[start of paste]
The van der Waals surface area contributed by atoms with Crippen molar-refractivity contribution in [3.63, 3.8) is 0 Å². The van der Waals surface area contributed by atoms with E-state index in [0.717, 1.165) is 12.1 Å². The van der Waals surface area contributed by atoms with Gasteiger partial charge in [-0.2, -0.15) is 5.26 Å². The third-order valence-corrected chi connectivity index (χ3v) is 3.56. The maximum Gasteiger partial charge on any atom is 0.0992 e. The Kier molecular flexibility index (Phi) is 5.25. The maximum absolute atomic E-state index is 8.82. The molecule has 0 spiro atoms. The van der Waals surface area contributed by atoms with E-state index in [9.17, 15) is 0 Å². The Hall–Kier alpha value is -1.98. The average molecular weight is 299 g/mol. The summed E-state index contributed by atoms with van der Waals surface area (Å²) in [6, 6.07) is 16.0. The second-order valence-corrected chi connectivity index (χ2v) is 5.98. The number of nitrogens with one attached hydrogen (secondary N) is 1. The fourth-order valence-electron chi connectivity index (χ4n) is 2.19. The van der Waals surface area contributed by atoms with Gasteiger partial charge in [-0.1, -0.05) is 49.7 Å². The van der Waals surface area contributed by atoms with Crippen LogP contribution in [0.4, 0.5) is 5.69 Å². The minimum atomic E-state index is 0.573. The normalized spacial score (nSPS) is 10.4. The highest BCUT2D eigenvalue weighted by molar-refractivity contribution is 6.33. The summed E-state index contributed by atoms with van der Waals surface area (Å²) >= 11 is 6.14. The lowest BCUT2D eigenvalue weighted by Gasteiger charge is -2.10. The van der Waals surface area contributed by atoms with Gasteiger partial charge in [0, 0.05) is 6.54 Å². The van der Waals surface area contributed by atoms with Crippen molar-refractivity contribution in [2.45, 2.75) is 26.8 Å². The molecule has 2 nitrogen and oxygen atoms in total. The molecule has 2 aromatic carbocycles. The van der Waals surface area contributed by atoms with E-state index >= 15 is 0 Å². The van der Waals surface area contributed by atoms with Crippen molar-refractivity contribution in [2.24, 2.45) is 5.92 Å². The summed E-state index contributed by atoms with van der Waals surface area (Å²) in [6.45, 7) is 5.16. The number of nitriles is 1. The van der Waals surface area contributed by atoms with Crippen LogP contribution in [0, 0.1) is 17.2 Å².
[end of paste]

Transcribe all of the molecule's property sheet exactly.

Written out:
The van der Waals surface area contributed by atoms with Crippen molar-refractivity contribution in [3.63, 3.8) is 0 Å². The van der Waals surface area contributed by atoms with E-state index in [0.717, 1.165) is 12.1 Å². The van der Waals surface area contributed by atoms with Gasteiger partial charge in [-0.2, -0.15) is 5.26 Å². The third-order valence-corrected chi connectivity index (χ3v) is 3.56. The maximum Gasteiger partial charge on any atom is 0.0992 e. The Kier molecular flexibility index (Phi) is 5.25. The maximum absolute atomic E-state index is 8.82. The molecule has 0 spiro atoms. The van der Waals surface area contributed by atoms with E-state index in [9.17, 15) is 0 Å². The Hall–Kier alpha value is -1.98. The average molecular weight is 299 g/mol. The summed E-state index contributed by atoms with van der Waals surface area (Å²) in [6, 6.07) is 16.0. The second-order valence-corrected chi connectivity index (χ2v) is 5.98. The number of nitrogens with one attached hydrogen (secondary N) is 1. The fourth-order valence-electron chi connectivity index (χ4n) is 2.19. The van der Waals surface area contributed by atoms with Gasteiger partial charge in [-0.1, -0.05) is 49.7 Å². The van der Waals surface area contributed by atoms with Crippen LogP contribution in [0.4, 0.5) is 5.69 Å². The minimum atomic E-state index is 0.573. The normalized spacial score (nSPS) is 10.4. The highest BCUT2D eigenvalue weighted by molar-refractivity contribution is 6.33. The summed E-state index contributed by atoms with van der Waals surface area (Å²) >= 11 is 6.14. The lowest BCUT2D eigenvalue weighted by Gasteiger charge is -2.10. The van der Waals surface area contributed by atoms with Gasteiger partial charge in [0, 0.05) is 6.54 Å². The van der Waals surface area contributed by atoms with Crippen molar-refractivity contribution in [2.45, 2.75) is 26.8 Å². The molecule has 2 nitrogen and oxygen atoms in total. The molecule has 2 aromatic carbocycles. The van der Waals surface area contributed by atoms with E-state index >= 15 is 0 Å². The van der Waals surface area contributed by atoms with Crippen molar-refractivity contribution in [2.24, 2.45) is 5.92 Å². The summed E-state index contributed by atoms with van der Waals surface area (Å²) in [6.45, 7) is 5.16. The number of nitriles is 1. The van der Waals surface area contributed by atoms with Crippen LogP contribution in [0, 0.1) is 17.2 Å².